I hadn’t been drinking that long before I was diagnosed with diabetes. Suffice it to say I was a good girl who usually followed the rules. But upon turning 21, my friends started winning late-night happy hours at downtown Cincinnati bars. I attended many of these happy hours, and with the first two drinks being free, it didn’t take long to make it to five.
Two weeks before I was diagnosed at 22, I was at a downtown bar with my boyfriend at the time, Reed. It was crowded for a Thursday night, mainly due to these happy hours. Reed and I had just returned from attending church with his family – it was the Thursday before Easter, and even though I no longer practiced Catholicism, I adored his family, calling them my own, and willingly subjugated myself to the torture of mass to spend time with them. I even wore purple (the color of lent, a season of repentance for Catholics).
I was nursing my second beer when Reed returned from the bar with two White Russians (he was a huge Big Lebowski fan) and two Bud Lights in hand.
“Thirsty?” I said, raising my eyebrows.
“Happy hour ends in 10 minutes, had to make the most of it,” he said, shrugging his shoulders. I wasn’t planning on getting drunk that night, but you know how the story goes …
Two weeks later, on April 24, I was admitted to the hospital for a severely high blood sugar (690). I was supposed to spend the evening with my boyfriend and his aunt and uncle. Instead, I was alone in a cold hospital bed with a dead cell phone and a disease. Within 24 hours, the doctor and nurses got my blood sugar down to 200. Although I was advised to stay another night, I pleaded with them to let me go, promising them that I was responsible and would take care of myself.
I have always been the responsible one, thinking ahead, making sure there’s always a back-up plan. But for diabetes, I didn’t have a back-up. I wasn’t prepared for it. I didn’t know how to accept it so just like drinking, I relinquished control and let life happen.
With my discharge from the hospital, the doctor instructed me to take 10 units of insulin with every meal (now considering I usually take less than four units per meal, 10 would have my blood sugar dropping severely low but in that first week, those 10 units had no effect except to keep my blood sugar below 200). I also took 15 units of long-lasting insulin at bed. The long-lasting insulin would keep my blood sugar stable while I slept and throughout the day. It was this type of insulin that helped me survive my denial (that and lots and lots of alcohol).
In the few weeks after my diagnosis, I went out drinking every weekend to the point of intoxication. I never checked my blood sugar (which any diabetic will tell you is a very bad idea) and most times didn’t even carry my glucometer with me because it was too bulky and didn’t fit in my wallet purse. As soon as I hit the bar, I forgot about my diabetes. I tried to refrain from drinking high-sugar drinks like my usual vodka sour or rum and coke. But in those moments of dancing and frivolity, I felt like myself again, in control of my body and my future. And when I woke in the morning and checked my blood sugar, it was always between 90 and 120.
That summer when I read the entire American Diabetes Association’s Complete Guide to Diabetes, I learned the effect alcohol can have on a person’s blood sugar. Even though high-sugar drinks have the potential to raise it, alcohol actually lowers a person’s blood sugar. But what I didn’t realize then, which my roommate later informed me in graduate school, was you couldn’t give a diabetic a glucagon injection (emergency treatment for severe hypoglycemia) when they were intoxicated. So if I ever had experienced a severe low blood sugar while at the bar, even if my boyfriend or a friend administered the injection, it wouldn’t have worked. This is why, when drinking, it’s important to constantly keep track of your blood sugar.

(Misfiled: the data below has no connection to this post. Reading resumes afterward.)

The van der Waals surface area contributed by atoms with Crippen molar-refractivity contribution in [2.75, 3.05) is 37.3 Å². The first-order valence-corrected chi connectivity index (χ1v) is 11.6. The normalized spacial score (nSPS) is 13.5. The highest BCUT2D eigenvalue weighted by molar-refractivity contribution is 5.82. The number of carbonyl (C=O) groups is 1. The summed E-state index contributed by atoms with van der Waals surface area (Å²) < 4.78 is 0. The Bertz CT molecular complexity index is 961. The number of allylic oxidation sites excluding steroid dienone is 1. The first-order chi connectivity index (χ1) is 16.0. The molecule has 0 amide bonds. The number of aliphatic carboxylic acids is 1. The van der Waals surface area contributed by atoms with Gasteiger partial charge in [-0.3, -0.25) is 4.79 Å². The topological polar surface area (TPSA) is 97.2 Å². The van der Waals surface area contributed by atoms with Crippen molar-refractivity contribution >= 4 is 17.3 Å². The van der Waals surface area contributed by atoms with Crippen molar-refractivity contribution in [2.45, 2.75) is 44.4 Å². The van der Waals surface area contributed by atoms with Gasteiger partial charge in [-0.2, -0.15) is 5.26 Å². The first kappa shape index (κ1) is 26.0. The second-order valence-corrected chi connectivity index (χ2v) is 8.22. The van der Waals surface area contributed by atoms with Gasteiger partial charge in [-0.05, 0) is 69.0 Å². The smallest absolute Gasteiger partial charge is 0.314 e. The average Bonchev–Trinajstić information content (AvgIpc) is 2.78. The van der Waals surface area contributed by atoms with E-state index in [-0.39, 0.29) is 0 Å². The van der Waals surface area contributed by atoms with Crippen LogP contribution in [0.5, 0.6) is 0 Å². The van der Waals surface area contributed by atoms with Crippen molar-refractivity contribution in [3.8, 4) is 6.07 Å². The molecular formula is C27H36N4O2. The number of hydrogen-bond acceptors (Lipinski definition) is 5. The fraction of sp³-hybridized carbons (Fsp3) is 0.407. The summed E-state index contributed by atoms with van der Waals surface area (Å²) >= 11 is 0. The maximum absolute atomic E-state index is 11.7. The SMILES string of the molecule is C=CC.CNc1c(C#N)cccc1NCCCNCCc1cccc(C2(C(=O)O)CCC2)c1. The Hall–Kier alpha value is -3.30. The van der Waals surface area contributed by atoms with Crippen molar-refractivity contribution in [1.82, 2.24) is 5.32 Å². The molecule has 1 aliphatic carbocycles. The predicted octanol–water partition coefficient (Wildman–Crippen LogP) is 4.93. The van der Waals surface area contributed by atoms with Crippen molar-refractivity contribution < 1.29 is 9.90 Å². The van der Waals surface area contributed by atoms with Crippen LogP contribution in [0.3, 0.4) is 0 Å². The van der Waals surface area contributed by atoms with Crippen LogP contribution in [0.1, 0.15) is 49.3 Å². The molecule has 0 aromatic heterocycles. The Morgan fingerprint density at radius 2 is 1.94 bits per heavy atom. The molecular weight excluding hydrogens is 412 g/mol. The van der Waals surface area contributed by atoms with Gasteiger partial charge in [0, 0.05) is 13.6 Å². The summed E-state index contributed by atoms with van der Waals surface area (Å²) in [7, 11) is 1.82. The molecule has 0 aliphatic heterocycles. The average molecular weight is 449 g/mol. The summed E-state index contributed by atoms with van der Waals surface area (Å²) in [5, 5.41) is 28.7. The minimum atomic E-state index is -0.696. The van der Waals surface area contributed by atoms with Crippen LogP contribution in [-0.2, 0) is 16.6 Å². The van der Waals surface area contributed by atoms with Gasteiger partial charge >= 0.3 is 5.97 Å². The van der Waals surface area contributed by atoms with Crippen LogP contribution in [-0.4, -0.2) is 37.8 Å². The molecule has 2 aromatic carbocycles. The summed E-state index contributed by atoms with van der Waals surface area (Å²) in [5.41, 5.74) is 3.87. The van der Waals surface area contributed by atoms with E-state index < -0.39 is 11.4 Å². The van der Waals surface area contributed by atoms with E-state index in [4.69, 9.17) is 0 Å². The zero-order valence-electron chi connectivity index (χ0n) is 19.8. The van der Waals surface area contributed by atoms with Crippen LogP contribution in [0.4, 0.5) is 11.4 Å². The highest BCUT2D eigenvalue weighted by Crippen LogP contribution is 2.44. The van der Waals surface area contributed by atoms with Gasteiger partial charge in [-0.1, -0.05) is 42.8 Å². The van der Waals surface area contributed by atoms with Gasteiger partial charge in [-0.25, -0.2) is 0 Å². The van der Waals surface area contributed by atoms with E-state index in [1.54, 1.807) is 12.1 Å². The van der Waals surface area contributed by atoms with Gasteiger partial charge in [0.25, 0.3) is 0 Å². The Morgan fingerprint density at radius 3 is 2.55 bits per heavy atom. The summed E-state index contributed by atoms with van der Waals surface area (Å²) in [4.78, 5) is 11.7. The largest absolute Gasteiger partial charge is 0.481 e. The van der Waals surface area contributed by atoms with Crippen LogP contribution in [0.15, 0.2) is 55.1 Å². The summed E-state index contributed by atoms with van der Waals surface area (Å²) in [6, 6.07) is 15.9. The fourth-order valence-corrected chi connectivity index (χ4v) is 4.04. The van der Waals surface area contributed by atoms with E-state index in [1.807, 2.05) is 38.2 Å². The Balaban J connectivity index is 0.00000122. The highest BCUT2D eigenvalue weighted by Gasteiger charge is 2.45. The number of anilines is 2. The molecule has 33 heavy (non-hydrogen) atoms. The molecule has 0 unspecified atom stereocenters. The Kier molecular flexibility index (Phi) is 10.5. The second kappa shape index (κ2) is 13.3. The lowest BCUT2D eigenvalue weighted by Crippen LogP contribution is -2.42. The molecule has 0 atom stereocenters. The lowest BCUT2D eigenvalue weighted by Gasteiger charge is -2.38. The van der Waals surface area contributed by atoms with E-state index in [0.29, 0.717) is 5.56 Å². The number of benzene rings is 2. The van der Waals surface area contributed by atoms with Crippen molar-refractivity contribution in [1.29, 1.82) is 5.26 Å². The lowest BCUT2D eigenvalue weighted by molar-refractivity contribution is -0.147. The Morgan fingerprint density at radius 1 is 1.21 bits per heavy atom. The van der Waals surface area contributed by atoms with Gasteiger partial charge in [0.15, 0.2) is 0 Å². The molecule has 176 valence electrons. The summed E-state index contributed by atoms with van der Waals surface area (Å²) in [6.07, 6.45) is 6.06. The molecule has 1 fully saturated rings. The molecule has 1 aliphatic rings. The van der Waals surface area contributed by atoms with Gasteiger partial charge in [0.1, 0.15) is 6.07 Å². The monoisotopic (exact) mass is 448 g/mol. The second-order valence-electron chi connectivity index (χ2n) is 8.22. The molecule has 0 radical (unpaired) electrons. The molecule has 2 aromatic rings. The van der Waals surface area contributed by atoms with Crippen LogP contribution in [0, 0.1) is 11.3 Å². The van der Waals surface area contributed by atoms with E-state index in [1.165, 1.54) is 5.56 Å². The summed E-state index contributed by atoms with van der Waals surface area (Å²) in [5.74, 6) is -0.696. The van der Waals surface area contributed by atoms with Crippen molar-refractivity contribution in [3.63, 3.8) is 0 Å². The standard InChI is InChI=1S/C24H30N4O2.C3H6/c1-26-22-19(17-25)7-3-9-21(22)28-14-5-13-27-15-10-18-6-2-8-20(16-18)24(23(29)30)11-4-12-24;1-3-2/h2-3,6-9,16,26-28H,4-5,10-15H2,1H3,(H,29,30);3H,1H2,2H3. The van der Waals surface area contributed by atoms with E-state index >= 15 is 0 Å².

I’m not saying I’m always perfect. I’m lucky I have someone in my life who watches out for me, especially when I drink. One time while in graduate school, I came home drunk. I usually called my boyfriend, Briston, who lived in Florida at the time, before I went to bed, but I hung up as soon as I called him because I felt sick. When my roommates finally helped me to bed and told Briston what was happening, he asked them to check my blood sugar.
“I’m fiiine, fiiine,” I slurred on the phone, but Briston would hear none of it. Finally, my roommate helped me prick my finger. The glucometer read 125. I was fine, after all, but it’s times like these that I’m thankful to have someone like Briston in my life. As much as I like to “relinquish control,” I never want to ponder the question, “what if?”
In the months after my diagnosis, I gave up drinking in the hopes of understanding my body and its disease. In a six-month follow-up appointment with my endocrinologist, my A1C decreased from 16.0 (from when I was in the hospital) to 5.4. Diabetics are recommended to keep A1C levels, average blood sugar reading from the past three months, below 7.0. My doctor was actually worried I was being too much of a perfectionist and having too many low blood sugar readings. It seemed I had gone from one extreme to the other, but at least this was something I could control.
The next time I found myself at a bar, I drank one beer and then started feeling shaky. I felt around my purse until I found the egg-shaped frame of my glucometer.